When eavesdropping on a quantum channel, two distinct properties of quantum physics arise. First, if the quantum system is prepared in one of several non-orthogonal states, then no measurement can discriminate these states with certainty. Second, any measurement that acquires information about a system must necessarily disturb it. We investigate a simple and optimal eavesdropping scheme that minimizes the disturbance caused by a given amount of information gain, and show that an in principle demonstration of such a scheme could be performed using existing experimental techniques in single-photon quantum technologies.
Two-qubit entangling gates allow the realization of new types of generalized quantum measurement. We discuss, and use photonic systems to demonstrate, two instances of this: two-qubit entangling measurements realizing superior discrimination of locally prepared two-qubit quantum states relative to what is achievable with local measurements and classical communication; and nondestructive weak measurements with postselection, leading to quantum weak values.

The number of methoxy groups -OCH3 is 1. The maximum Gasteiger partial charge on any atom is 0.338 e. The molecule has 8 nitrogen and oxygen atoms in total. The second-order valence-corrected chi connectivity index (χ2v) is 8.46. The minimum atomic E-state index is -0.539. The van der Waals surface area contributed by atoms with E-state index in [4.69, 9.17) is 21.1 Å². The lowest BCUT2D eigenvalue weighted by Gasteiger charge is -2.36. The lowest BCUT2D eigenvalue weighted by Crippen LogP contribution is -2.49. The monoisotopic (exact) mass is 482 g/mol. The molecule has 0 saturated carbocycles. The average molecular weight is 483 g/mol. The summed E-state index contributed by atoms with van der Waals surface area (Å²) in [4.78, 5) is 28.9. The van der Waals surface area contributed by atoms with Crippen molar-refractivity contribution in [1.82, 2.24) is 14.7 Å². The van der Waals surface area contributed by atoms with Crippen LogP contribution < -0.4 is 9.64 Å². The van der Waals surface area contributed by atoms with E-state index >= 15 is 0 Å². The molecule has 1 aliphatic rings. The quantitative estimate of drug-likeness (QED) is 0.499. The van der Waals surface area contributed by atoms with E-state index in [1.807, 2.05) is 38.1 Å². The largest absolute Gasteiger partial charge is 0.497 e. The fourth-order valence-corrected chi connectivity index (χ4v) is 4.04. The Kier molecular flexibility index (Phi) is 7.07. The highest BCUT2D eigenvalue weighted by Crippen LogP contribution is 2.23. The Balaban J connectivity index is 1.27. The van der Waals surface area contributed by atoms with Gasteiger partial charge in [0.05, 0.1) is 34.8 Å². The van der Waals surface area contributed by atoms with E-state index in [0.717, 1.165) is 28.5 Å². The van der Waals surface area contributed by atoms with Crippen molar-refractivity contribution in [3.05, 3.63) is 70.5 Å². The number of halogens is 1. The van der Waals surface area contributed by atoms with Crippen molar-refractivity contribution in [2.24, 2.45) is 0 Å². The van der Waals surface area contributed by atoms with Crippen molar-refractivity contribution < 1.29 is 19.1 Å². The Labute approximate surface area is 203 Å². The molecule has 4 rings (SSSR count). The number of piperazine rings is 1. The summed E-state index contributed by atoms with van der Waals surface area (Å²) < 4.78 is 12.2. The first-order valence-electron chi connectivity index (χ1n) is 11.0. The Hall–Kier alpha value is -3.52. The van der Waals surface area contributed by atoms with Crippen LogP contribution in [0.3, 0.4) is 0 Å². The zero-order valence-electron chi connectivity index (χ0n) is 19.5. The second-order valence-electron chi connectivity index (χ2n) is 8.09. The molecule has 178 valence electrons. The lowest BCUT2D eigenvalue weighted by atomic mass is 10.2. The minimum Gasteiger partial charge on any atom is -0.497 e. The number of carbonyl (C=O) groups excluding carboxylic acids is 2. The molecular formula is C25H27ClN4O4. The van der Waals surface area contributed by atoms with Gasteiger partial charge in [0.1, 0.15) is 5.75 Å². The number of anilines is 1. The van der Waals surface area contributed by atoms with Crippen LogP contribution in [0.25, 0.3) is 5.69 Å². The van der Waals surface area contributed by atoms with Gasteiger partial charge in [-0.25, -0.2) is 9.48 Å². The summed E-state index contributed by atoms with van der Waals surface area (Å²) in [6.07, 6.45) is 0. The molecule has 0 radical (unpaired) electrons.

The performance of nondeterministic nonlinear gates in linear optics relies on the photon counting scheme being employed and the efficiencies of the detectors in such schemes. We assess the performance of the nonlinear sign gate, which is a critical component of linear optical quantum computing, for two standard photon counting methods: the double detector array and the visible light photon counter. Our analysis shows that the double detector array is insufficient to provide the photon counting capability for effective nondeterministic nonlinear transformations, and we determine the gate fidelity for both photon counting methods as a function of detector efficiencies.